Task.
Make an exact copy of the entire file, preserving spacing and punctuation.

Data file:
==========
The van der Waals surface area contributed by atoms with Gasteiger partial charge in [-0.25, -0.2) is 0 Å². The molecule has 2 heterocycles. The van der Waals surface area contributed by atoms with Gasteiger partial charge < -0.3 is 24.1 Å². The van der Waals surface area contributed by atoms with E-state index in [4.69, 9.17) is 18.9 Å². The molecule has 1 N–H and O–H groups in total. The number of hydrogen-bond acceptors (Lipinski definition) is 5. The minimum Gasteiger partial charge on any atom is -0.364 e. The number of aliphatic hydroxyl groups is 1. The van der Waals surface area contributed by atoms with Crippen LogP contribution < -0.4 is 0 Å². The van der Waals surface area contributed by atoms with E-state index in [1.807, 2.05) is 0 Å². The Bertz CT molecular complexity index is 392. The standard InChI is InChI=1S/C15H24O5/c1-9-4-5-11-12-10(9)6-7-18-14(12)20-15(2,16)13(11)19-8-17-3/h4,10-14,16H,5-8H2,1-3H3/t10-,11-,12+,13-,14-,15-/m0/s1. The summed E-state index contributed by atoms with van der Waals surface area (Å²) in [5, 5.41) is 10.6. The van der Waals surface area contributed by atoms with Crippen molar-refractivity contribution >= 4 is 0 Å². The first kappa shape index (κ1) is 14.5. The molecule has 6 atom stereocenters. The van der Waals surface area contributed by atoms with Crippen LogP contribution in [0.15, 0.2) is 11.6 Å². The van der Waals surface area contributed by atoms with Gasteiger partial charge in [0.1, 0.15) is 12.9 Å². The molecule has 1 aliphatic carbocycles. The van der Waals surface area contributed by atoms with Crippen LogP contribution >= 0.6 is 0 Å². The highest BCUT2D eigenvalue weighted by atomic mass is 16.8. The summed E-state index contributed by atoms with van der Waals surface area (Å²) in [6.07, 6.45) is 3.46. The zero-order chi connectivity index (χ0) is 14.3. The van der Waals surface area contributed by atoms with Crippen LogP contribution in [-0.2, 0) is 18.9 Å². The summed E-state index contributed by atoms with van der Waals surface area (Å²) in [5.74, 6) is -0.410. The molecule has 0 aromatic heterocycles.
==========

The van der Waals surface area contributed by atoms with Gasteiger partial charge in [-0.25, -0.2) is 0 Å². The molecule has 2 heterocycles. The van der Waals surface area contributed by atoms with Gasteiger partial charge < -0.3 is 24.1 Å². The van der Waals surface area contributed by atoms with E-state index in [4.69, 9.17) is 18.9 Å². The molecule has 1 N–H and O–H groups in total. The number of hydrogen-bond acceptors (Lipinski definition) is 5. The minimum Gasteiger partial charge on any atom is -0.364 e. The number of aliphatic hydroxyl groups is 1. The van der Waals surface area contributed by atoms with Crippen LogP contribution < -0.4 is 0 Å². The van der Waals surface area contributed by atoms with E-state index in [1.807, 2.05) is 0 Å². The Bertz CT molecular complexity index is 392. The standard InChI is InChI=1S/C15H24O5/c1-9-4-5-11-12-10(9)6-7-18-14(12)20-15(2,16)13(11)19-8-17-3/h4,10-14,16H,5-8H2,1-3H3/t10-,11-,12+,13-,14-,15-/m0/s1. The summed E-state index contributed by atoms with van der Waals surface area (Å²) in [5, 5.41) is 10.6. The van der Waals surface area contributed by atoms with Crippen molar-refractivity contribution >= 4 is 0 Å². The first kappa shape index (κ1) is 14.5. The molecule has 6 atom stereocenters. The van der Waals surface area contributed by atoms with Crippen LogP contribution in [0.15, 0.2) is 11.6 Å². The van der Waals surface area contributed by atoms with Gasteiger partial charge in [0.1, 0.15) is 12.9 Å². The molecule has 1 aliphatic carbocycles. The van der Waals surface area contributed by atoms with Crippen LogP contribution >= 0.6 is 0 Å². The highest BCUT2D eigenvalue weighted by atomic mass is 16.8. The summed E-state index contributed by atoms with van der Waals surface area (Å²) in [6.07, 6.45) is 3.46. The zero-order chi connectivity index (χ0) is 14.3. The van der Waals surface area contributed by atoms with Crippen LogP contribution in [-0.2, 0) is 18.9 Å². The summed E-state index contributed by atoms with van der Waals surface area (Å²) in [5.74, 6) is -0.410. The molecule has 0 aromatic heterocycles.